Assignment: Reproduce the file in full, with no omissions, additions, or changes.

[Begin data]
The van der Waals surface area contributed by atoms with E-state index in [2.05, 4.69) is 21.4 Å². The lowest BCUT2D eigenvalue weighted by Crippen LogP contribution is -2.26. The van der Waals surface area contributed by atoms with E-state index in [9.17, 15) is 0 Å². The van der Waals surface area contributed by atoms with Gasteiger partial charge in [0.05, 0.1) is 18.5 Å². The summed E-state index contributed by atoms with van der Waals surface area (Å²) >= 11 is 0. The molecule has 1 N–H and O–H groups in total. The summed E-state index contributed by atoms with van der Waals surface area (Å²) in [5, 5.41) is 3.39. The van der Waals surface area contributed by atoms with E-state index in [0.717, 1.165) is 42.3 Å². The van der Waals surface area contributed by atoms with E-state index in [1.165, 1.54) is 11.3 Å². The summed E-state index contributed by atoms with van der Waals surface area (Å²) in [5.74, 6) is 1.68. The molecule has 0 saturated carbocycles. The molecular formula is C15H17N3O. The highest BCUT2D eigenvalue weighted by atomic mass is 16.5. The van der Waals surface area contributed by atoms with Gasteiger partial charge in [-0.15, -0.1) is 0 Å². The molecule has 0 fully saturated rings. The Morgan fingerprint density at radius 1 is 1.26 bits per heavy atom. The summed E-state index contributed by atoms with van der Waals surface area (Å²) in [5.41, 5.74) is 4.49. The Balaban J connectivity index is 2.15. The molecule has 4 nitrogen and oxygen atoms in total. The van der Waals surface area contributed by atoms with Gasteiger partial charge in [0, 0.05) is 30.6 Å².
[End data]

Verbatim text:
The van der Waals surface area contributed by atoms with E-state index in [2.05, 4.69) is 21.4 Å². The lowest BCUT2D eigenvalue weighted by Crippen LogP contribution is -2.26. The van der Waals surface area contributed by atoms with E-state index in [9.17, 15) is 0 Å². The van der Waals surface area contributed by atoms with Gasteiger partial charge in [0.05, 0.1) is 18.5 Å². The summed E-state index contributed by atoms with van der Waals surface area (Å²) >= 11 is 0. The molecule has 1 N–H and O–H groups in total. The summed E-state index contributed by atoms with van der Waals surface area (Å²) in [5, 5.41) is 3.39. The van der Waals surface area contributed by atoms with E-state index in [0.717, 1.165) is 42.3 Å². The van der Waals surface area contributed by atoms with E-state index in [1.165, 1.54) is 11.3 Å². The summed E-state index contributed by atoms with van der Waals surface area (Å²) in [5.74, 6) is 1.68. The molecule has 0 saturated carbocycles. The molecular formula is C15H17N3O. The highest BCUT2D eigenvalue weighted by atomic mass is 16.5. The van der Waals surface area contributed by atoms with Gasteiger partial charge in [-0.15, -0.1) is 0 Å². The molecule has 0 fully saturated rings. The Morgan fingerprint density at radius 1 is 1.26 bits per heavy atom. The summed E-state index contributed by atoms with van der Waals surface area (Å²) in [5.41, 5.74) is 4.49. The Balaban J connectivity index is 2.15. The molecule has 4 nitrogen and oxygen atoms in total. The van der Waals surface area contributed by atoms with Gasteiger partial charge in [0, 0.05) is 30.6 Å².